Sunshine and Storm Clouds: Part II

After enjoying lunch at the Cozy Inn on Saturday, I set out to explore more of Salina, Kansas.  You can read about the first part of my day here.

Salina KS-4

For a town of about 50,000 it has a TON of beautiful architecture.  The United Building, just a few doors down from the Cozy Inn, was built in 1929; the terracotta facade reminded me a lot of Tulsa.  The downtown district had several cool neon signs, a few sculptures, and a GORGEOUS old theatre!

Salina KS-9

The Stiefel Theatre was built in 1931 as the Fox-Watson, which was a movie house for sixty years.  It also served as a live venue, something which continues today.  The art deco gem was restored in 2003 and operates as a non-profit.

Coronado Heights-2

After a few circuits of downtown Salina, I drove south to Coronado Heights.  A fellow at the Cozy Inn had recommended it and I’m glad he did.  Atop a hill outside of Lindsborg KS sits a little limestone castle, built by the WPA in the 1930s.  Many people were taking advantage of the walking/biking trails that surround the hilltop park but I just walked around the main building and took in the scenic view.  The clouds I’d seen in Salina looked a lot more impressive…or perhaps they had grown a lot in the last hour.  They were far away, so no big deal.

Lindsborg Bridges-2

I made a quick stop in Lindsborg afterwards.  It’s known as Little Sweden thanks to the nationality of the original founders and the town’s continued embrace of that heritage.  Gentle music flowed from hidden speakers as I walked Main Street; murals and storefronts all gave a strong Nordic vibe.  The old truss bridge on the south side of town (now a pedestrian crossing) proudly exclaims VALKOMMEN!  I gotta bring Sam back here for a weekend, perhaps in the winter.

Wichita Minisa Bridge-4

The storm clouds I’d seen at a distance weren’t so far away when I arrived in Wichita, but the sun was still shining.  I pulled into the empty parking lot at the Wichita North High School and stared in wonder at the architecture.  It was somewhat reminiscent of the Will Rogers High School back home with the intricate design elements, which consisted of Native American imagery.  Likewise, the historic Minisa Bridge next to the school was lined with bison and Native American motifs.  They were sculpted out of Carthalite, a local material made of sand and crushed glass.  When the bridge was replaced in 2008, they saved the historic artwork.  I’m so glad they did!  I’ve never seen anything quite like it.

Ninnescah River Bridge-7

By the time I left Wichita, it had started sprinkling.  I was hammered with an intermittent deluge as I continued south; thankfully, it quieted down for a few minutes as I drew closer to my final stop. The Ninnescah River Bridge near Belle Plaine was down four miles of gravel road; with the rain, the lane had turned to rocky slush.  I drove the Mustang carefully, avoiding areas that looked eager to claim a vehicular victim.  I made it to the bridge and was able to take a few photos before it started raining again.  After a stressful multi-point turn in the middle of nowhere, I headed back down the saturated street and made it to pavement without getting stuck.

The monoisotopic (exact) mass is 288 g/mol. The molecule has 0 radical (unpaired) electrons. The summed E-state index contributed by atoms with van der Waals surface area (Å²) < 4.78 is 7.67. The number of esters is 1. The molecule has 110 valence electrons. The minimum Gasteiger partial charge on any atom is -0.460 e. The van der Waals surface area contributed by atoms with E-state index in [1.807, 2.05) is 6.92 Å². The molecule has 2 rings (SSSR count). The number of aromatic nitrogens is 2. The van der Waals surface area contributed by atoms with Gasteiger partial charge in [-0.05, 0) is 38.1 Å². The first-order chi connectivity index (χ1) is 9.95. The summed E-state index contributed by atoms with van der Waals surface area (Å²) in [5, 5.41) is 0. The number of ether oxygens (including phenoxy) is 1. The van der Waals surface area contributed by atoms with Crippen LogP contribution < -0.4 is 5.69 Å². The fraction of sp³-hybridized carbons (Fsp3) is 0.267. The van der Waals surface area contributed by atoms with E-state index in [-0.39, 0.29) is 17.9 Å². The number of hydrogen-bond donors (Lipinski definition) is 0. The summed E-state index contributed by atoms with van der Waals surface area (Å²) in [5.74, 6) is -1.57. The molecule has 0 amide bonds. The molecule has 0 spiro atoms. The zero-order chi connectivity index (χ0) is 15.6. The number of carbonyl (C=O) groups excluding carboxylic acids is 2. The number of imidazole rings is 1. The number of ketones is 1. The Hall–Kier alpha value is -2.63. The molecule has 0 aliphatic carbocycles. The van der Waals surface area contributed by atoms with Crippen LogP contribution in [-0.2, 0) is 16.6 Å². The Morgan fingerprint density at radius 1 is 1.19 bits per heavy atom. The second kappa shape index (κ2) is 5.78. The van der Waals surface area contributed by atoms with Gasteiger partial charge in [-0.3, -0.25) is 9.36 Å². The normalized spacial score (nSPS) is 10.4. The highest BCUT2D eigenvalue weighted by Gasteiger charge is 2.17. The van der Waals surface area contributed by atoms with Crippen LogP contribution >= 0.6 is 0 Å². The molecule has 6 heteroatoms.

20170819_193034

Right as I returned to I-35, a big storm hit.  I had to pull off to the shoulder several times due to poor visibility and/or hail.  Once it would clear, I’d drive on for a few miles and encounter another pocket of storm.  At one point, I was driving at a steady 40 mph (hazard lights on, of course) when I saw a peculiar flicker of light in front of me, at the edge of my visibility.  It happened again, and then I realized it was a car spinning out-of-control.  It slammed into the concrete guardrail and came to a stop, sitting horizontally across the southbound lanes.  The left front end was completely smashed.  I was prepared to stop and offer aid, but the driver pointed the car in the right direction and kept driving, albeit much slower.  I guess everything inside was okay.

Kay County Sunset-4

Storms continued to fire after I crossed the Oklahoma border, but I-35 was spared from them. I pulled into a rest area to get a shot of the beautiful sunset.  It had been a wonderful day of travel, one that exceeded my expectations.  By the time I arrived home at 9:30, I’d been on the road for fourteen hours.  Sam had baked a cake, a piece of which I eagerly devoured before going to bed.

About rhysfunk

Rhys Martin was born in Tulsa, Oklahoma in 1981. In 2009, he sold everything he owned and left the country, living out of a backpack for ten months. He discovered a passion for photography while traveling throughout Southeast Asia and Europe. After returning home, he looked at his home town and Oklahoma heritage with fresh eyes. When he began to explore his home state, Rhys turned his attention to historic Route 66. As he became familiar with the iconic highway, he began to truly appreciate Oklahoma’s place along the Mother Road. He has traveled all 2,400 miles of Route 66, from Chicago to Los Angeles. He has also driven many miles on rural Oklahoma highways to explore the fading Main Streets of our small towns. Rhys has a desire to find and share the unique qualities of the Sooner State with the rest of the world. Cloudless Lens Photography has been featured in several publications including This Land, Route 66 Magazine, Nimrod Journal, Inbound Asia Magazine, The Oklahoman, and the Tulsa World. Rhys loves to connect with people and share his experiences; ask him about enjoyable day trips from Tulsa, locations along Route 66, and good diners or burger joints along the way.
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One Response to Sunshine and Storm Clouds: Part II

  1. wallis66@sophianplaza.net says:

    Lovely images and words. Hoped you explored Lindsborg, esp. the campus.

    Sent from my iPhone

    >

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